PlayStation emulation generally requires you to provide a BIOS image extracted from the console, and that’s the one thing you’ll probably have to pirate, even if you have your own physical discs. The emulator is apparently able to emulate/simulate BIOS functions, but in testing it seems like that feature is hit and miss at best. PCSXR runs best with an actual BIOS image. You have to place it in /Users/your_name/Library/Application Support/Pcsxr/Bios. Their wiki recommends SCPH7502.bin.

Also note: for what it’s worth, I had to rename my collection of disc images to .iso file extension, because PCSXR requires it.

Save states, memory card files, plugins and other supporting data get stored at /Users/your_name/Library/Application Support/Pcsxr, like a good Mac application. Maybe a little hard to find, but this is at least the standard location for application data. Not some directory that begins with a dot, in your home directory, that Finder can’t even see. And not /Library/Application Support, which is semi-hidden by Finder and access-controlled with root permissions.

You’ll want to connect a real gamepad. The PS3 controller works well, because it’s Bluetooth. Bring over a Dual Shock 3, but not one that is already turned on and paired with a PS3 in the room, because that’ll cause trouble. Turn on Bluetooth in the menu bar. The Bluetooth discovery process is janky, and you might need the mini-USB cable, but it will work, and eventually you will be able to use it 100% wirelessly.  In PCSXR: open Preferences. Go to the Plugins tab. Where it says controller, select “Gamepad/Keyboard/Mouse” and click “Configure”. If the Playstation controller is connected, you should see it in the drop-down box labeled “Device”. Select it. Now in my case, none of the preset buttons were mapped to the right controller buttons, so I had to remap all of them, but it only takes a second.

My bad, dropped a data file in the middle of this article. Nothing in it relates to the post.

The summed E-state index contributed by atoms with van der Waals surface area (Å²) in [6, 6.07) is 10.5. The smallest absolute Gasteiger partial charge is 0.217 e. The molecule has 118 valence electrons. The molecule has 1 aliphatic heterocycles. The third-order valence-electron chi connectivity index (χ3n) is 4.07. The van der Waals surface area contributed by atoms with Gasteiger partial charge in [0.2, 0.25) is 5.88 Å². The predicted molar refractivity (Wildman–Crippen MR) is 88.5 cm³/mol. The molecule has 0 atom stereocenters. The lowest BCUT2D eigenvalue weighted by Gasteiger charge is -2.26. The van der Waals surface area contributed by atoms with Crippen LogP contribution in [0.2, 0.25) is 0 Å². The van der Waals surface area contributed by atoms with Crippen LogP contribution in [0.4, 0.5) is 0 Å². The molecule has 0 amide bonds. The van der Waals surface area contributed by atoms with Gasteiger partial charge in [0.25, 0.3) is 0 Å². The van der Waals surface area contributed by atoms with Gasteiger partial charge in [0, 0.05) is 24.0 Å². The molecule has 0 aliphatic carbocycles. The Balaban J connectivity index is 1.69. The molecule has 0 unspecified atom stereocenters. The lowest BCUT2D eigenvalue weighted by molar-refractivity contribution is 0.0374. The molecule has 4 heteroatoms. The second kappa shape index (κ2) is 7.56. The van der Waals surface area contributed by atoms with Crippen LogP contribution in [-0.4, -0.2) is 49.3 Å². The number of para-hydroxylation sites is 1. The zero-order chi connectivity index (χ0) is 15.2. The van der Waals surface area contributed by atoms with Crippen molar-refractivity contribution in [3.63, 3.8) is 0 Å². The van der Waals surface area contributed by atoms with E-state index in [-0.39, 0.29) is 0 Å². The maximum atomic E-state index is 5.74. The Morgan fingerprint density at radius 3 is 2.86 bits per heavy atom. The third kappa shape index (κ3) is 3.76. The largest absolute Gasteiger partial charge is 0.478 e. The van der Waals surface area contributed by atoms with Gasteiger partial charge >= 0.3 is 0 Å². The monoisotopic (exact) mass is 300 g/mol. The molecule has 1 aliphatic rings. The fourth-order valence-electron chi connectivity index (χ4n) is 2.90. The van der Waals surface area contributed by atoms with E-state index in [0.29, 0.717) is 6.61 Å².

Input: I expected to be able to play games originally for use with a light gun, like Point Blank, Elemental Gearbolt, Time Crisis, or PoliceNauts. They do work, but only with a controller, and not with a mouse like I hoped. Eventually, I’ll look into alternative input plugins, maybe here or here. Out of the box, it looks like PCSXR can support 2 players. There were games for PS1 that supported 4 players with the PlayStation MultiTap accessory, and there might be a plugin for this, but I haven’t searched for it.

Net play: didn’t test this yet.

Audio: there’s some skipping in the audio on my system. Increasing the cache slider for the CD reader plugin didn’t help, and there’s really nothing that looks like it would help under Audio. Turning frame skip on under graphics also didn’t help. Switching to the SDL sound driver might have helped a tiny bit, but there’s still skipping. Lammy’s audio in Um Jammer Lammy is inaudible, then it de-synchs from the gameplay and everything slows down.

Graphics: The emulated graphics enable a level of quality that an actual PlayStation could never produce. Some of the hardware limitations of the original machine meant that polygons would sometimes jiggle, and the textures would have perspective issues. It looks like PCSXR has included Mac OS X native builds of “Pete’s” OpenGL plugin, and made it the default. I’ve seen video of other graphics plugins that can be used to improve the resolution (like GDSX, although that is DirectX so would be Windows-specific), but the resolution already looks like it’s rendering at 800×600, much higher than the original console was capable of (640i at best). There’s also Pete’s “OpenGL2” plugin, which I want to look into. The image looks a little off in some way that I can’t put my finger on, like too high resolution or something. Scanlines are a nice touch but they kind of darken the image; I don’t think that’s it.